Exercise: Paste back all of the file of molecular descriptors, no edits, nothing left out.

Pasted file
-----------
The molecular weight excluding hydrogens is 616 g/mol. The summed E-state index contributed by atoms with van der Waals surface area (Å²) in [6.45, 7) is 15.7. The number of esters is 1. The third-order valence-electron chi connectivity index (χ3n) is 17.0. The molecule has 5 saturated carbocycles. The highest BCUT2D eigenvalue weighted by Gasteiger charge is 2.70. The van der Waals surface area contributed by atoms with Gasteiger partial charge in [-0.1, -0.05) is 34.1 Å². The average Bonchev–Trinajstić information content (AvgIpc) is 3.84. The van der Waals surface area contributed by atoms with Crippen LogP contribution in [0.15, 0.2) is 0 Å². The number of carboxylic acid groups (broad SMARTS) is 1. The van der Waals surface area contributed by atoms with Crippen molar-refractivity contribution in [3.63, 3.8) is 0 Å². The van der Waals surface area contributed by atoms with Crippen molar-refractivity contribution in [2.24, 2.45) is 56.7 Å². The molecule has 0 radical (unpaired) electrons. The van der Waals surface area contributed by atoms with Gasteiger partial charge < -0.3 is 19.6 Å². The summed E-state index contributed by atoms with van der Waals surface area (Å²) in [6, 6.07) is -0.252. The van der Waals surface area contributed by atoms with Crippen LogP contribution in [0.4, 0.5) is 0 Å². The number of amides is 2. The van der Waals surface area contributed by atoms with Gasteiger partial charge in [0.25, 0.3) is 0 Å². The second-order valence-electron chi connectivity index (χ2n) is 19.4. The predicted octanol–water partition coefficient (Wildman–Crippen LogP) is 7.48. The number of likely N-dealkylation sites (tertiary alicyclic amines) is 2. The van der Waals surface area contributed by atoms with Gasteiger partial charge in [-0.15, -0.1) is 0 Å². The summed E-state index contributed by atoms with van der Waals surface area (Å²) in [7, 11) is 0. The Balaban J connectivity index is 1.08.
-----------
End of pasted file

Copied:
The molecular weight excluding hydrogens is 616 g/mol. The summed E-state index contributed by atoms with van der Waals surface area (Å²) in [6.45, 7) is 15.7. The number of esters is 1. The third-order valence-electron chi connectivity index (χ3n) is 17.0. The molecule has 5 saturated carbocycles. The highest BCUT2D eigenvalue weighted by Gasteiger charge is 2.70. The van der Waals surface area contributed by atoms with Gasteiger partial charge in [-0.1, -0.05) is 34.1 Å². The average Bonchev–Trinajstić information content (AvgIpc) is 3.84. The van der Waals surface area contributed by atoms with Crippen LogP contribution in [0.15, 0.2) is 0 Å². The number of carboxylic acid groups (broad SMARTS) is 1. The van der Waals surface area contributed by atoms with Crippen molar-refractivity contribution in [3.63, 3.8) is 0 Å². The van der Waals surface area contributed by atoms with Crippen molar-refractivity contribution in [2.24, 2.45) is 56.7 Å². The molecule has 0 radical (unpaired) electrons. The van der Waals surface area contributed by atoms with Gasteiger partial charge < -0.3 is 19.6 Å². The summed E-state index contributed by atoms with van der Waals surface area (Å²) in [6, 6.07) is -0.252. The van der Waals surface area contributed by atoms with Crippen LogP contribution in [0.4, 0.5) is 0 Å². The number of amides is 2. The van der Waals surface area contributed by atoms with Gasteiger partial charge in [0.25, 0.3) is 0 Å². The second-order valence-electron chi connectivity index (χ2n) is 19.4. The predicted octanol–water partition coefficient (Wildman–Crippen LogP) is 7.48. The number of likely N-dealkylation sites (tertiary alicyclic amines) is 2. The van der Waals surface area contributed by atoms with Gasteiger partial charge in [-0.15, -0.1) is 0 Å². The summed E-state index contributed by atoms with van der Waals surface area (Å²) in [7, 11) is 0. The Balaban J connectivity index is 1.08.